Boston-area arts letters

Photos by Sara Krulwich/The New York Times

Too big for Boston

Thanks to Joel Brown for reporting on the smaller companies that are presenting their theatrical offerings (“Boston theater to expose its variety, all in one place,” g, Sept. 7). I wish, though, that someone could tell me what is going on with the bigger productions.

Why isn’t Boston getting the shows that other cities are? It used to be that Boston was a testing ground for pre-Broadway theater. Everything used to come here! Now it seems that I have to purchase tickets a year in advance to see a production that came out two years before. Will I have to wait years for “Matilda” and “Kinky Boots”?

And what’s up with the retreads? Why so many?


I now travel farther to see theater. Worcester and Providence offer possibilities at a lesser price.

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Portsmouth, N.H.

Really, Harvard?

To me archiving and studying hip-hop at any university, let alone one of Harvard’s stature, is ludicrous — and no, I don’t mean Ludacris (“Hip-hop is alive at Harvard,” g, Sept. 17). I have a teenage son and have listened to
Jay Z, Kanye, Drake, Kid Cudi, et al. I have yet to find any redeeming, entertainment, or edifying value. One song featured a brilliant lyric rhyming “fine a*&” and “wine glass.” Stevie Wonder and Smokey Robinson must be kicking themselves for missing that gem.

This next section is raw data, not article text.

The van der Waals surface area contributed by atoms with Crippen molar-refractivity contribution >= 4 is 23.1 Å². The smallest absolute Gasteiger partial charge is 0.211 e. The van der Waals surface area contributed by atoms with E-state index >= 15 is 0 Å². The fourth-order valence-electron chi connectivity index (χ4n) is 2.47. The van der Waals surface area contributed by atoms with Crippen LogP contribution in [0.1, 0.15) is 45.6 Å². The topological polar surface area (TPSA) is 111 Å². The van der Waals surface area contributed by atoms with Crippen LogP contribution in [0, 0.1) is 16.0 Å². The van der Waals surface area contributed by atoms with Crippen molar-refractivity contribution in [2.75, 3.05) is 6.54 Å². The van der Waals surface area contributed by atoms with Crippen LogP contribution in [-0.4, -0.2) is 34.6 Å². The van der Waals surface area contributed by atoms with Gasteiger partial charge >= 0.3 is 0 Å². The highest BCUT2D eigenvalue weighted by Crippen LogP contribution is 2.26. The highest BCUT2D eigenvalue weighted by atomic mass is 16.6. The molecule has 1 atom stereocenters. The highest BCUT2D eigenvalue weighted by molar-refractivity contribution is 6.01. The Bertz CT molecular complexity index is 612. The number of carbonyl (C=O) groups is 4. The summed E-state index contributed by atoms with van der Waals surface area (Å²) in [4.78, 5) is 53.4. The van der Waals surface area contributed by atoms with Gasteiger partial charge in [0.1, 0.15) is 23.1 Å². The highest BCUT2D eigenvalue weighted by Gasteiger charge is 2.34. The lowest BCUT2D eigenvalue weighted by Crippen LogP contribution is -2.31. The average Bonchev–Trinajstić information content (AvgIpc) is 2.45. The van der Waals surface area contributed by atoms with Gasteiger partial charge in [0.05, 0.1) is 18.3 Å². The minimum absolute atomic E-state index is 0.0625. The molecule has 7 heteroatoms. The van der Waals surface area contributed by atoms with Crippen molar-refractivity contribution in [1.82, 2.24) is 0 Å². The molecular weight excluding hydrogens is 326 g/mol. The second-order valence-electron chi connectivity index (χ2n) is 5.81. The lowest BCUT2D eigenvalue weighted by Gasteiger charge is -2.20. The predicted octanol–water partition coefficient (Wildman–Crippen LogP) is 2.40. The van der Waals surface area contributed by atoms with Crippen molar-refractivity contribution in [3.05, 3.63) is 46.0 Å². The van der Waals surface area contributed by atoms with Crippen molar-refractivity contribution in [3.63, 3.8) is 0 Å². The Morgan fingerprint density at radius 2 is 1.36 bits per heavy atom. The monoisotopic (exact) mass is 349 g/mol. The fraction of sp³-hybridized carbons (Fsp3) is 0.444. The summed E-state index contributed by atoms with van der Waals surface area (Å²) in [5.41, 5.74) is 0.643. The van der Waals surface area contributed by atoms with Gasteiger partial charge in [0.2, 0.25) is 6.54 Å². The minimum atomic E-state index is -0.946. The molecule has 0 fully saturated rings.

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We just love hmmm

I thoroughly enjoyed Geoff Edgers’s article on Arsenio Hall (“The Last Word,” SundayArts, Sept. 15). Many, many years ago my husband and I were vacationing in California and were thrilled to be offered free tickets to his show. Hall & Oates were his guests. Since we were big fans of his, being in the audience was the highlight of our trip.


One thing that wasn’t mentioned in the article was Hall’s famous phrase, “Things that make you go hmmm.” To this day we still say it whenever we’re trying to figure out the answer to something.



One determined dancer

I haven’t read Sophie Flack’s novel and have very little interest in dance, but her story (“Before ‘Bunheads,’ ” Boston Ballet special section, Sept. 15) is one of determination and courage. It proves that conviction in oneself in the face of both triumphs and setbacks means we can always overcome our challenges. I sometimes wonder whether the toughest challenges are the ones we set for ourselves or the ones that others impose on us.


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Rooted in Cambridge

I loved Nick A. Zaino III’s article on Giggles and Mike Clarke (“25 years on, the laughs keep coming at Giggles,” g, Sept. 12).


Mike and his brother Lenny are two Cambridge people who have done well for themselves and the Cambridge community. On many nights they have volunteered their time and that of other comedians to assist in different causes. Most of the time they have helped raise a great deal of money for these causes at no cost. Mike and Lenny are two true Cantabrigians who never forgot their roots.



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